The Evolution of Canadian Immigration Law

AuthorJamie Chai Yun Liew; Donald Galloway
Canadian im migration law in the early t wenty-f‌irst century has been
subject to frequent and seemingly frenz ied revision and reformulation
by the government of the day as it attempts to identif y the country’s
social, economic, and demographic needs and to respond to perceived
threats to its sovereign control over Canada’s borders. In a period of
about f‌ifteen years, we have witnes sed a series of substanti al changes
beginning in 2001 with the enactment of new legislation, the Im migra-
tion and Refugee Protection Act (IR PA),1 a statute which, according to the
Supreme Court of Canada, reveals a set of priorities that differ sig nif‌i-
cantly from those of its predeces sors.2 This statute has been modif‌ied
extensively by a series of three other Acts: the Balanced Refugee Reform
1 SC 2001, c 27 [IRPA].
2 In Medovarski v Canada (Ministe r of Citizenship and Immigration); Esteban v
Canada (Minister of Citizen ship and Immigration), 2005 SCC 51 at para 10 [Medo-
varski], the Chief Justice ma de the following point:
The objectives as ex pressed in the IR PA ind icate an intent to prioritize s ecu-
rity. This objective is g iven effect by preventing the ent ry of applicants with
crimin al records, by removing applic ants with such records from C anada,
and by emphasi zing the obligation of perm anent residents to behave law-
fully while i n Canada. This marks a c hange from the focus in the prede ces-
sor statute, which emph asized the successf ul integration of applicant s more
than secu rity . . . .
Act,3 the Faster Removal of Foreign Criminals Act,4 and the Protecting
Canada’s Immigration System Act.5 These Acts have radically reshaped
the institutional framework established by the IRPA , facilitated the
removal of individuals deemed in admissible, and introduced severe
measures aimed at deterring individuals f rom seeking Canada’s protec-
tion. Numerous regulatory modif‌icat ions have also been made, many
of them seeking to shore up the system from the threat of possible
fraud and abuse.
In addition, the Citizenship Act6 has been modif‌ied in ways that
have redef‌ined the statu s and the processes of acquiring citize nship. We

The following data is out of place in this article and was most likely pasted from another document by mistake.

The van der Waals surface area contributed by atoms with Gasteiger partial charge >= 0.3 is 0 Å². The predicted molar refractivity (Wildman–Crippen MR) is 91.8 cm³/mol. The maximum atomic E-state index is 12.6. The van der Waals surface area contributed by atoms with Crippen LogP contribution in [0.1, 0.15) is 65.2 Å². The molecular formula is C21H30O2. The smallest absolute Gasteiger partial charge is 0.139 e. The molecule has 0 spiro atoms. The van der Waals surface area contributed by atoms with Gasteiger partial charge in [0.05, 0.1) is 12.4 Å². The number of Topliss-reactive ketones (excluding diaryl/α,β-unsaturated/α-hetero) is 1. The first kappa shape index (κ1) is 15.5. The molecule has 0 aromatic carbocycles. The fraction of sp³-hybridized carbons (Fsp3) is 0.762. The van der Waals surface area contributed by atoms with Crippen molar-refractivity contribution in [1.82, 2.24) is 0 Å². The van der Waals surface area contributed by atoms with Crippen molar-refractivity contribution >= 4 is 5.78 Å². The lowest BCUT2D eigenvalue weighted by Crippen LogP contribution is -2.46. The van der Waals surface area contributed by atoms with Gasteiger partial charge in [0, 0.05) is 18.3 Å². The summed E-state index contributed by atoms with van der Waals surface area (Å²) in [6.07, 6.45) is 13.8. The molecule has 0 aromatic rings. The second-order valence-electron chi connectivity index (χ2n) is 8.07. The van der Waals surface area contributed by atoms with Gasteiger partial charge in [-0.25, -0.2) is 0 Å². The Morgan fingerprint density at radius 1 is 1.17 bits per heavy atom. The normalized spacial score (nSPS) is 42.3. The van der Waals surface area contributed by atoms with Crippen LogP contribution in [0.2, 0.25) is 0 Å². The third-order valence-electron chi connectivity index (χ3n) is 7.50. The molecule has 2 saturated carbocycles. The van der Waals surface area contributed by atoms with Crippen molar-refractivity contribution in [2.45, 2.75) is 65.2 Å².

have also witnessed an increased devolution of power to the provinces
and territories, most of which have developed their own programs to
attract needed workers and business im migrants to meet local needs.
We have seen an intensif‌ication of minister ial micromanagement, mani-
fested in the issuance of specif‌ic instructions on how to f‌ill gaps i n the
labour market; in seemingly endless tinkering with the rules governing
the entry of temporar y foreign workers, who are being admitted in un-
precedented numbers; and in the redef‌inition of the opportunities for
families to live together by setti ng quotas on the number of parents and
grandparents who can b e sponsored as permanent residents and by
establishing more temporar y possibilities for family cohabitation.
Both the scale and pace of this recent feverish hyperactivity are
somewhat overwhelming and tend to suggest t hat we have experienced
a revolutionary transformation. Nevertheless, they should not blind us
to the fact that the general shape of the law and of the mechanisms
created to administer it have evolved gradually and incrementally over
many years. One can identify recurring patterns in the development of
immigration law traceable to the ebb and f‌low of conf‌licting political
values. A full appreciation of our current situation can be gained only
through an understanding of the history and development of the polit-
ical and legal traditions t hat continue to inform and inf‌luence legisla-
tive and judicial decision mak ing. This chapter aims to place cur rent
law in a historical context — to prov ide a general overview of the path
followed by the law and to identify some of the dominant factors and
resilient beliefs th at have guided policy making as it has evolved.
3 SC 2010, c 8.
4 SC 2013, c 16.
5 SC 2012, c 17.
6 RSC 1985, c C-29.

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